Materiality helped strike that critical balance. A palette of whites, grays, and blacks is punctuated by brightly colored upholstery and original graphic works to provide contrast. “You have the coolness of the polished gray concrete floors,” Low says. “Then you have the metal from the community desk and other polished metal accents. Then, in the pantries, you have the white brick veneer on the islands, a semi-gloss white tile on the backsplash, and a charcoal laminate on the actual doors. So that’s a really sleek, cool palette, and on top of that we add warmer tones and texture.”

Cherry wood millwork interwoven throughout the space goes a long way toward adding those warmer notes, as do textured rugs. “We’ll do a huge sisal rug, which really helps delineate that area,” Low says. 

All of these elements strikingly come together in the pantry area, which manages to feel playful and sophisticated at the same time. The overall impact is similar to an artist’s loft—an effect accented by all of the original works produced by WeWork’s in-house team of graphic designers and artists. “In the pantry, you see this very sleek space, but then you have warm wood and bright orange custom chairs and hanging swings,” Low says. “All of a sudden, you’ve created small moments of gathering and it doesn’t feel cold, it feels comfortable.”

Using light to define a space

Lighting also helps integrate the various design elements into a harmonious whole. Since floor-to-ceiling windows cover the entire building, the designers were able to take full advantage of the abundant natural light. “Because this location is on a corner, we have natural light on three sides of the building,” Low says. Classic flowerpot lamps on select desks also help shift the mood as the sun goes down. “When you have lower lighting or you find a cozy corner to work in, a light fixture integrated into the millwork creates a much more intimate moment.”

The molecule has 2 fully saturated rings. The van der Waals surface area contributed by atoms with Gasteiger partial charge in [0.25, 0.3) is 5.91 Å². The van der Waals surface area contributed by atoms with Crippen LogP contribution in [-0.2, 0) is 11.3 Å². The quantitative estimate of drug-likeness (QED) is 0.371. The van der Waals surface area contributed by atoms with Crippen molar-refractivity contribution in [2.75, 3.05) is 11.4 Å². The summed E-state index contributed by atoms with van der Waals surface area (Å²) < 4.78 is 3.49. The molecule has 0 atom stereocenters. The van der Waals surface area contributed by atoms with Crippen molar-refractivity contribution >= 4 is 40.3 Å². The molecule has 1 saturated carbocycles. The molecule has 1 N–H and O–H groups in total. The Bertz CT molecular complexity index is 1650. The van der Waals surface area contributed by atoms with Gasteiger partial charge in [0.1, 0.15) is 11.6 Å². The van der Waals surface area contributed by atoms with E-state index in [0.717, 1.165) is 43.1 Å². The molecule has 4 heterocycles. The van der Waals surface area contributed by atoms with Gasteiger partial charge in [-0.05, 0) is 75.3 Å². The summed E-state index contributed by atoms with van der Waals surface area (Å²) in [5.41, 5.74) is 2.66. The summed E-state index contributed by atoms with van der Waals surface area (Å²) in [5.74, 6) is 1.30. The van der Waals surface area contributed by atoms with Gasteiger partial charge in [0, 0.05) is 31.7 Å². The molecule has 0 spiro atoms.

As always, one of the guiding principles behind this WeWork space is to encourage community-building and an organic exchange of ideas. The strategic use of light fixtures plays a key role in achieving that goal as well. Low says that the designers opted to use pendant lamps in a few critical places throughout the space.

“We’ll drop pendants down on key locations,” Low says. “We do it over our community bars and our pantries, because it lowers the gaze. It draws the eye down, which encourages the person on one side of the desk to engage directly with the person on the other side.”

Ultimately, everything about WeWork 200 Massachusetts Ave NW is conducive to gathering. Warm, inviting, stylish, and thoughtful, the space perfectly embodies the Washington, D.C., of today. 

Diana Hubbell has spent more than a decade covering design, art, travel, and culture for publications including The Washington Post, The Guardian, Eater, Condé Nast Traveler, The Independent, Vice, Travel + Leisure, Architectural Digest, Atlas Obscura, and Wired, among others.